Like employees who receive recognition from their companies for good work, students at Kent ISD are receiving virtual positive reinforcement through an app called Going Pro.
Created by three former Kent Career Tech Center students — Wesley O’Connor, Dakota Stickney and Jacob Salinas — the app is being used by teachers in every department at the Tech Center to reinforce positive behaviors.
Going Pro recognizes five different behaviors: being professional, respectful, responsible, safe (physically and emotionally), and demonstrating initiative. When a teacher sees a student embodying one of these exceptionally well, they use the app to scan the QR code on that student’s ID badge. After submitting the virtual praise, an email notification is sent to the teacher, the student, and the student’s parents.
“Usually, with my kids, when we get a call from the school it’s not good news. We’re trying to shift that paradigm,” said Joe Lake, an IT teacher at Kent Career Tech Center who has eagerly embraced using the Going Pro app in his classroom. “We’ve been teaching these types of behaviors here forever, but to formalize it and recognize the kids – that’s new.”
Lake explained that students aren’t expected to intrinsically know technical skills, like how to create a website or utilize a particular software. So why would we expect them to automatically develop professional skills? Everyone will “go pro” eventually and be a professional in some field, said Lake, so Going Pro teaches these soft skills and shows students how to behave in professional environments.
Every month, recognized students get to choose items from a reward catalog — things like school T-shirts or coffee mugs — and there is also a quarterly event held for the kids who have been recognized. A recent quarterly event was a food truck rally on campus where Going Pro students were given vouchers as a thank you.
So far, Lake has seen students be rewarded for a variety of acts, such as holding the door open for someone, volunteering at after-school events, sorting items at the recycling center, leading a study group, or even coming to class on time and prepared. Lake also utilizes the phrase “Going Pro” as a reminder to students before an event like a field trip. He reminds them as they step off the bus to “go pro today” and represent the Tech Center in a professional manner.
“The kids really like to be recognized for our Going Pro behaviors,” Lake said. “As a teacher, I make sure to keep those positive behaviors at the forefront of my mind.”
Lake has other dreams for the app, hoping it can be adapted so students can give some praise to each other — possibly scanning another student’s badge when they notice these kinds of positive actions.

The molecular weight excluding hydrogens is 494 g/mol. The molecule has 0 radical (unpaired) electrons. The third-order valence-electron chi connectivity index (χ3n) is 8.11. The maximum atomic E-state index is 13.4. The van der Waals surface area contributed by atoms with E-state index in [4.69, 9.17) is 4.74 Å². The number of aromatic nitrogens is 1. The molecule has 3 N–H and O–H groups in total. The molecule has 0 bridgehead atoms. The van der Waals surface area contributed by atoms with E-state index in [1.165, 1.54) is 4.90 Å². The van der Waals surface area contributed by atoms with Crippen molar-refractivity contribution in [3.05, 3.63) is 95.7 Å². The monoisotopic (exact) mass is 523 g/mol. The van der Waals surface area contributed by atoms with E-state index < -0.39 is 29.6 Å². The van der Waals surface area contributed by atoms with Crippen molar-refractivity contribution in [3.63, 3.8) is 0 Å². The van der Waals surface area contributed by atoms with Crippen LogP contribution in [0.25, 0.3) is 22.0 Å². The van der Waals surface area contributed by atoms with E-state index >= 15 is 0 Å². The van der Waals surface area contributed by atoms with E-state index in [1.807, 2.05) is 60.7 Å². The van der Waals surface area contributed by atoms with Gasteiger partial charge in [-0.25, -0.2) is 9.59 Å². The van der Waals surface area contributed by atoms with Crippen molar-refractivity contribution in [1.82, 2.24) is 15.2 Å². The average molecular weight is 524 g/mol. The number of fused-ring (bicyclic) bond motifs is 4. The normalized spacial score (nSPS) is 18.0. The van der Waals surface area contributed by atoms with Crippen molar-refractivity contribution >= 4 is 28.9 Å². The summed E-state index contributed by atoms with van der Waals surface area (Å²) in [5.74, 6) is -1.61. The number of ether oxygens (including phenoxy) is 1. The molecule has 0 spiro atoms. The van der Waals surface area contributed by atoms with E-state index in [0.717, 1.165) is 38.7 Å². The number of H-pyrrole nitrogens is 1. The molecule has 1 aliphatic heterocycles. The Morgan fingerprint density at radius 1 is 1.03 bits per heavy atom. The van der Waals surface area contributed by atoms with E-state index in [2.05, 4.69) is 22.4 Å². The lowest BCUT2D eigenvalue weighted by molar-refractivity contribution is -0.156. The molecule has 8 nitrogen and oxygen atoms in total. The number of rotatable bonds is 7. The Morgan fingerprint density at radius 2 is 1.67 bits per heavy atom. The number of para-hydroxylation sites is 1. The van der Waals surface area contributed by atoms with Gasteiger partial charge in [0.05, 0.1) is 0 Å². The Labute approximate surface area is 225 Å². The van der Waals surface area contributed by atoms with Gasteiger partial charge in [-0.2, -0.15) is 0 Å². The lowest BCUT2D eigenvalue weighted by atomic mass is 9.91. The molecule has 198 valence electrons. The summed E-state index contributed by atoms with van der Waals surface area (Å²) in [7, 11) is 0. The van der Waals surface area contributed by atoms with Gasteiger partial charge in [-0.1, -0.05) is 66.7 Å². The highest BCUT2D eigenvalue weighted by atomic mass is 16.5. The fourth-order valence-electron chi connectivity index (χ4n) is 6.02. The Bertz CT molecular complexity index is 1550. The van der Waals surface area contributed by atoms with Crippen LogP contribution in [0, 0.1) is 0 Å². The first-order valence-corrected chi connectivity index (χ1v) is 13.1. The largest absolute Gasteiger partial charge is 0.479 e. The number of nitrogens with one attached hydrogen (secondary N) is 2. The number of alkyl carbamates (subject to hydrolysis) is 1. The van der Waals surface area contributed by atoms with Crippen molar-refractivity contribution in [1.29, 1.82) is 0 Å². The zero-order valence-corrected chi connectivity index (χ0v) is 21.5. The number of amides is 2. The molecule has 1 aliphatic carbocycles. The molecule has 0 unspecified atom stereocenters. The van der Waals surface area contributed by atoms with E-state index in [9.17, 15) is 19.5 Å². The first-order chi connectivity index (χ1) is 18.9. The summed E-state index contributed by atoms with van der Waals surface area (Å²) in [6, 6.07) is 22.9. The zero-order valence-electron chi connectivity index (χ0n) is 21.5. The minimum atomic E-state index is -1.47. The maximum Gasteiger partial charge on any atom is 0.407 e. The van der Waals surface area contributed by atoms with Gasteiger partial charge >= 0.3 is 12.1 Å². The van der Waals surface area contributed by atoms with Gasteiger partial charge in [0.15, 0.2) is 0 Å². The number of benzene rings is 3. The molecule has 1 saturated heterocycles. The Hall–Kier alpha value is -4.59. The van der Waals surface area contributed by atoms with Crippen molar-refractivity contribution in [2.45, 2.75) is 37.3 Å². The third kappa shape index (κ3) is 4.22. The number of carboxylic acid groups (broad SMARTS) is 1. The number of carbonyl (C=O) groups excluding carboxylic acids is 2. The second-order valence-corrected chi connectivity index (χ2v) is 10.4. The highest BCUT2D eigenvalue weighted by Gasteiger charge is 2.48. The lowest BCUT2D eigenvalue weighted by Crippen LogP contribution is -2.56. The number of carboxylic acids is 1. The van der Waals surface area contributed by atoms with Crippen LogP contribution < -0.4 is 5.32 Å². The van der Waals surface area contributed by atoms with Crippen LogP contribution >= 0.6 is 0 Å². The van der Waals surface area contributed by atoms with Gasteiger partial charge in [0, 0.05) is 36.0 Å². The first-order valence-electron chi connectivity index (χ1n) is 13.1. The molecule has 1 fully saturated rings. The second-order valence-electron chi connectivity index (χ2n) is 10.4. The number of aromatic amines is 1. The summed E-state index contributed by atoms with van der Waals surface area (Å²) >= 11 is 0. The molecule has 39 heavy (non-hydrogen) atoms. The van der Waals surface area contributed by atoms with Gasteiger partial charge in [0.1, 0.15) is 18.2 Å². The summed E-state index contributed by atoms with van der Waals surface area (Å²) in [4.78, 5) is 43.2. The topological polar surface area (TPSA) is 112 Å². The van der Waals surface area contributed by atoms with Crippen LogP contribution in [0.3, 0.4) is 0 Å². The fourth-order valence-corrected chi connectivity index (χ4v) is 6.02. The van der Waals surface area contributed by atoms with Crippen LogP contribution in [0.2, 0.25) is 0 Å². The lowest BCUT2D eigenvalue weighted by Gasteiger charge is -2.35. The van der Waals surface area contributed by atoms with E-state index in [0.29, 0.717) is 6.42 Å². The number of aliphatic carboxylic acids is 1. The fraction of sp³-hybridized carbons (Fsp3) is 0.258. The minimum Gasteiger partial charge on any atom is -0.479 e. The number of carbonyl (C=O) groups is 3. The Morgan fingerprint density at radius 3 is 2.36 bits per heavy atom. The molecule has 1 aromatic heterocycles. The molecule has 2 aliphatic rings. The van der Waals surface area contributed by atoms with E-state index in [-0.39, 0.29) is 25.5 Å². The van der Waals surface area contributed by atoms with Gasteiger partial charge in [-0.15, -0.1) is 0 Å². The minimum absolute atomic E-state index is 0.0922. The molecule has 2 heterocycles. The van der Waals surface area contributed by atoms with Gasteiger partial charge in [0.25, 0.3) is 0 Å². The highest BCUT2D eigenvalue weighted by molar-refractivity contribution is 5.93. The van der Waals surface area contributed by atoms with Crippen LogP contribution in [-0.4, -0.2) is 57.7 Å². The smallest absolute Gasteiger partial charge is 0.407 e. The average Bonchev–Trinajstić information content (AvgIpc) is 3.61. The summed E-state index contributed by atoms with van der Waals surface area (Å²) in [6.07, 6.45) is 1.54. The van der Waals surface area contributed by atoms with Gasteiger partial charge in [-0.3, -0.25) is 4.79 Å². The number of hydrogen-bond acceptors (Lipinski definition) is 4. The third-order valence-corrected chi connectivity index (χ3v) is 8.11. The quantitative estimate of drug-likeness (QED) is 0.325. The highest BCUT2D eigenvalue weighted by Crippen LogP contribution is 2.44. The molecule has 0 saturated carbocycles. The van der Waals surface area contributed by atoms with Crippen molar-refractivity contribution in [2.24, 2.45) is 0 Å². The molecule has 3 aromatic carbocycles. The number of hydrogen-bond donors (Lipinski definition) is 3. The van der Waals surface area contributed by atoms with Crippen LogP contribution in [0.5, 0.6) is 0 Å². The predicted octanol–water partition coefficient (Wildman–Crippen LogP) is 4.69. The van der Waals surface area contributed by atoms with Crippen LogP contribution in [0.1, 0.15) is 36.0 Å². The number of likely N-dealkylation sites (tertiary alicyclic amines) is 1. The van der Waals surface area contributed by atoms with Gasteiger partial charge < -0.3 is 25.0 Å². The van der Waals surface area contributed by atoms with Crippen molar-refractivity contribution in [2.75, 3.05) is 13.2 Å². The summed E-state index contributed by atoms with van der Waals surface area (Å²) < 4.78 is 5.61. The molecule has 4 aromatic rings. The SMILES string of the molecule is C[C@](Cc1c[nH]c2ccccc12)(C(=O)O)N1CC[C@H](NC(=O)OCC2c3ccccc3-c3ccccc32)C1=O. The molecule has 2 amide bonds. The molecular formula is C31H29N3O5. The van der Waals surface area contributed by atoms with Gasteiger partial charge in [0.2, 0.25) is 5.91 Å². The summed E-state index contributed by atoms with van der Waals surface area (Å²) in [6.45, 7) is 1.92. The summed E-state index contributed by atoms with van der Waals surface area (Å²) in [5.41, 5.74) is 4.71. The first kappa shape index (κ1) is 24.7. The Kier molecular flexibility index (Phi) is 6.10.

By Students, For Students
The app was created by a group of three IT students last summer and launched this school year as part of the Multi-Tiered Support System (MTSS), a Kent County initiative to achieve best practices for teachers based on classroom research. Laura Robinson, an administrative instructional specialist for Kent ISD, said research shows that positives are far more powerful than negatives in creating new behavior. Rather than pointing out what a student is doing wrong (negative reinforcement), the Going Pro initiative leverages positive reinforcement by recognizing students for behavior such as leadership, generosity and professionalism.
Some schools have a ticket system for positive behaviors, but the Tech Center wanted to utilize its resources and create a technological system. Laurie Fernandez, IT instructor, was assigned to lead the project, and she selected three students to develop the app with her: Dakota Stickney of Rockford High School, Joseph Salinas of Caledonia High School and Wesley O’Connor from Forest Hills Central High School.
“At first it seems like an easy concept, but it took us the entire summer to build,” said Fernandez. “It was quite a feat to get it to work the way we wanted it to.” Fernandez made sure to remain a team member on the project, allowing the students to problem-solve and brainstorm on their own. “There was a ton of learning and lots of trial and error.”
Joseph Salinas said that for months they were drawing and revising on whiteboards, editing and changing the look of the app. “It was definitely a great learning opportunity,” Joseph said. “I discovered how to work in a project like this, and it was difficult at first but I learned a lot by doing.”
Dakota Stickney is grateful to have had the opportunity, and he said this project taught him how to make real-world choices. “I hope students have a lot of fun with it and teachers enjoy it, and I hope that it continues to reinforce the Going Pro behaviors,” he said.
Reinforcing positive behavior is not necessarily a simple switch, said Laura Robinson of MTSS.
“It’s a hard shift in your brain to go from ‘stop that’ to ‘I noticed you did this well,” Robinson said.
She is eager to see the long-term impact of positive reinforcement on the campus, she added: “Similar to ‘pay it forward,’ it creates a warm fuzzy, and you’re reinforcing that feeling over and over again.”